Blu-ray sales doubled in 2008, according to figures released by Sony, but the big display topics at CEDIA Expo were 3D and LED, writes Margot Douaihy. “There’s nothing like the sight of a 300-pound lineman running toward you in 3D,” Michael Heiss, author and AV industry analyst, said during CEDIA’s ‘Pre-Game’ Seminar.
“And while there’s no doubt that 3D will be everywhere, there are still some questions about when, how and where.”
Though there is no industry-wide 3D standard, JVC is investing into the technology, and has created a 3D LCD monitor that produces stereoscopic images with a circular polarising filter and accepts 3D video in side-by-side or line-by-line formats.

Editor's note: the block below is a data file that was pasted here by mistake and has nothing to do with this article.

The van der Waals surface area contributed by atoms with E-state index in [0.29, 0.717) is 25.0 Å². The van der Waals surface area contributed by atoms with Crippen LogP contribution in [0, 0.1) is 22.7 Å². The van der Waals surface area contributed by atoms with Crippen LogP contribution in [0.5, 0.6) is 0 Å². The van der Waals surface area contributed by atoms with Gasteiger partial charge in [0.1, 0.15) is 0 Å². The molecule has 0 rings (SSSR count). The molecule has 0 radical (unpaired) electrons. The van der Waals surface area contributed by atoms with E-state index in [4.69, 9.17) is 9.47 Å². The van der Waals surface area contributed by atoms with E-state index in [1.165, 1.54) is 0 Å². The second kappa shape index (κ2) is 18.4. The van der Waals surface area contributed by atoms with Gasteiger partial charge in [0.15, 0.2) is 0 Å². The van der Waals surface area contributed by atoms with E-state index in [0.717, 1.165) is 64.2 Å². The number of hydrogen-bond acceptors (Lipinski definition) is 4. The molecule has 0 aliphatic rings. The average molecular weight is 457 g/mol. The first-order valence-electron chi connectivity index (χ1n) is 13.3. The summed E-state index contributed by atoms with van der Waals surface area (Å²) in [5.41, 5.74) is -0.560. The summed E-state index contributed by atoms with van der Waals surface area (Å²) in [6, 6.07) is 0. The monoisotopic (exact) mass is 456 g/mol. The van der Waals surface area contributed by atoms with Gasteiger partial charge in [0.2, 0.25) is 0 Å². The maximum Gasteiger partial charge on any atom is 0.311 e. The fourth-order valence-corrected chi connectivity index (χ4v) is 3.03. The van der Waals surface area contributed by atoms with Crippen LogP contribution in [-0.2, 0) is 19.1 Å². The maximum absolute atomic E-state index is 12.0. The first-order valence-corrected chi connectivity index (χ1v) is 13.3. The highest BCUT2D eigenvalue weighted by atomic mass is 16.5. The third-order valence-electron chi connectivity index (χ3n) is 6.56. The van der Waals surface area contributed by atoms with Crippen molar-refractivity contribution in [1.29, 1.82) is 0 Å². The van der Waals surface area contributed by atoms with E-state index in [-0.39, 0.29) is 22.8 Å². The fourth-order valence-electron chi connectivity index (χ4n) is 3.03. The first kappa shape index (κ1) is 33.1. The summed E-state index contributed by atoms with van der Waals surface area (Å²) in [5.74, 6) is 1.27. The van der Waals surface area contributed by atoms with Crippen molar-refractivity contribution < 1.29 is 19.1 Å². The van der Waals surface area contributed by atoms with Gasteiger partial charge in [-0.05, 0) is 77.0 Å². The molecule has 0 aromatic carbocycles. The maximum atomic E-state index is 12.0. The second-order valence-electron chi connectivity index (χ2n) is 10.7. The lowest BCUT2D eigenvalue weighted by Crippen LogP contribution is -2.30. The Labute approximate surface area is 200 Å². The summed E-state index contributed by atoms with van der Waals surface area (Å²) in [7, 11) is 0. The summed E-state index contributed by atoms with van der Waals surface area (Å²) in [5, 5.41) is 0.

Sony says it is uniquely positioned to drive 3D to the mass market, while Italian manufacturer Sim2 showcased its entire 2009 collection at Expo, including the Grand Cinema three-chip and single-chip DLP models, as well as LCD flat panel, LED, and 3D technologies.
Texas Instruments still runs the show in terms of DLP technology, and Digital Projection International launched HIGHlite Cine 280, a three-chip, DLP single-lamp projector that boasts 2,000 lumens and a 12,000:1 contrast ratio.
LED was the name of the game for projectiondesign’s high-style avielo brand; the avielo kroma (pictured) is implementing the company’s ReaLED technology for longer shelf life and lamp life.
In order to get the most quality from front projection, companies like the French manufacturer Screen Research diversified their offerings with products like the ClearPix3 and the MultiPix range of screen fabrics (Ultra-contrast White 1.3, Ultra-contrast White 1.5 and Ultra-contrast Gray 1.3).
Screen Research’s Gary Mardell said that the what makes the new MultiPix stand apart is the use of multi-layer technology to offer positive gain and light rejection characteristics. The company has also introduced a new screen, the Classic 2 Series.